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Program to protect SSDI recipients expanded nationally

On Behalf of | Mar 6, 2014 | Social Security Disability, social security disability 1 | 0 comments

People who are physically or mentally disabled often rely on the financial support provided through Social Security Disability Insurance. These payments are made available to people who are suffering from various illnesses or injuries that make it impossible for them to work, either temporarily or permanently. Some of the people who collect SSDI are so disabled, however, that they are unable to manage their own finances.

That is why some Georgia residents may have a representative payee, or a person who manages and uses SSDI payments on behalf of the recipient. In many cases, these payees take this responsibility seriously and are able to effectively assist a disabled person. However, there are parties who have taken advantage of this role and used this money for their own benefit. A program that was tested out in Philadelphia attempted to tackle this problem, and the results were promising. In fact, the Social Security Administration has recently announced that they will be expanding the program to be used nationally.

According to reports, there have been a number of very troubling instances of vulnerable, disabled adults being abused and neglected by representative payees. The so-called predators collect the financial benefits on behalf of the disabled or elderly recipient and then use the money for their own gain, ignoring their duty to act in the best interests of the recipient.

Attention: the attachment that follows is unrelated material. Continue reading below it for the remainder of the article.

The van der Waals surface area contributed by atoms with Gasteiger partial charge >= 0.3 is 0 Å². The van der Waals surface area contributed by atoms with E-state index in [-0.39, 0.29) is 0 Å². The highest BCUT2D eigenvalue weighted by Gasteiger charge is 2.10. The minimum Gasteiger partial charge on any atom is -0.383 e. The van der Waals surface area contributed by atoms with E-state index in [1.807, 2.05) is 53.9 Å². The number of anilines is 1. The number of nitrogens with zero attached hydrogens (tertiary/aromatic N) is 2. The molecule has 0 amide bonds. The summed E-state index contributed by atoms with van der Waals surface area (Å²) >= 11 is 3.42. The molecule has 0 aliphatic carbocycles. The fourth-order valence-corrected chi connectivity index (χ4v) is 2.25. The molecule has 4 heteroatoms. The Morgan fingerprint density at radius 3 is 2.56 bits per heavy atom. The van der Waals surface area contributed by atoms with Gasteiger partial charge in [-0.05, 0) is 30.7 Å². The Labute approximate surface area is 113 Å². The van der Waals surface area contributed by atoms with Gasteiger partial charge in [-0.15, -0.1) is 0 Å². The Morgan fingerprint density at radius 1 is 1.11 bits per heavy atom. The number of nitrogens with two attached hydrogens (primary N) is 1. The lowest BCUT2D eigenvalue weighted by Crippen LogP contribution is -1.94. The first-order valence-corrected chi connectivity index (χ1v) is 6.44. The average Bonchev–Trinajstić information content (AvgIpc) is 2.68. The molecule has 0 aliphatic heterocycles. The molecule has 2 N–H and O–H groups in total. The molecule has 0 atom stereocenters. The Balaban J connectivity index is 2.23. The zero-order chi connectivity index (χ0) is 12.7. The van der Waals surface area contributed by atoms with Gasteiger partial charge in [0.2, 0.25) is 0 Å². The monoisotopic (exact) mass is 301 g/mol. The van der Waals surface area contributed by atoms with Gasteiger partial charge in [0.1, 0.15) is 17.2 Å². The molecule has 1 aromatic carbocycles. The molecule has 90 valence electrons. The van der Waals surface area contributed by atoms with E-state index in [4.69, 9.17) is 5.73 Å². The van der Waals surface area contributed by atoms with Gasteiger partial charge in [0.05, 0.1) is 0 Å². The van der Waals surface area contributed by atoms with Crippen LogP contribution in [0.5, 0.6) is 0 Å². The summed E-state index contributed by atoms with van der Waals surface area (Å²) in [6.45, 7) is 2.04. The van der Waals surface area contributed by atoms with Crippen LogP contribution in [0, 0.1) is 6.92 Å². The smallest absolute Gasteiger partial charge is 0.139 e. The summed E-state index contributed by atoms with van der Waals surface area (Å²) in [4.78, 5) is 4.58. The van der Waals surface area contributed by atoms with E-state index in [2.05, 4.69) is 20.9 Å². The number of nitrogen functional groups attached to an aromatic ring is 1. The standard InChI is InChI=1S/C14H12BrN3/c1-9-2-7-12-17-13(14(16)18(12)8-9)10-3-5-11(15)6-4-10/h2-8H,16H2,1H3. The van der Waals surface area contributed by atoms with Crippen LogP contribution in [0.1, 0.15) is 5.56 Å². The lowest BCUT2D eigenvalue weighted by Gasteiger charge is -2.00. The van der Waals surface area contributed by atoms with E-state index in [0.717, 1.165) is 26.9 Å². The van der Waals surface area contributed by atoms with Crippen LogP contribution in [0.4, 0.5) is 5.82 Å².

In order to address and fix this situation, Social Security employees will now be looking more closely at potential payees and doing a criminal background check on each one. If a person has a criminal history that involves certain crimes, he or she is rejected and cannot act as a payee. The crimes that could get a person rejected include various acts of violent, fraud, abuse, identity theft and other similar behaviors. 

Sources indicate that there are some obstacles when it comes to enforcing the program, including limited access to criminal databases. And so far, there have only been a very small amount of people who have been flagged as a result of the new screening process. However, officials believe that expanding the program is a good step in protecting vulnerable adults and their SSDI benefits.

Source:, “Social Security expands background checks,” Wendy Ruderman and Barbara Laker, March 3, 2014


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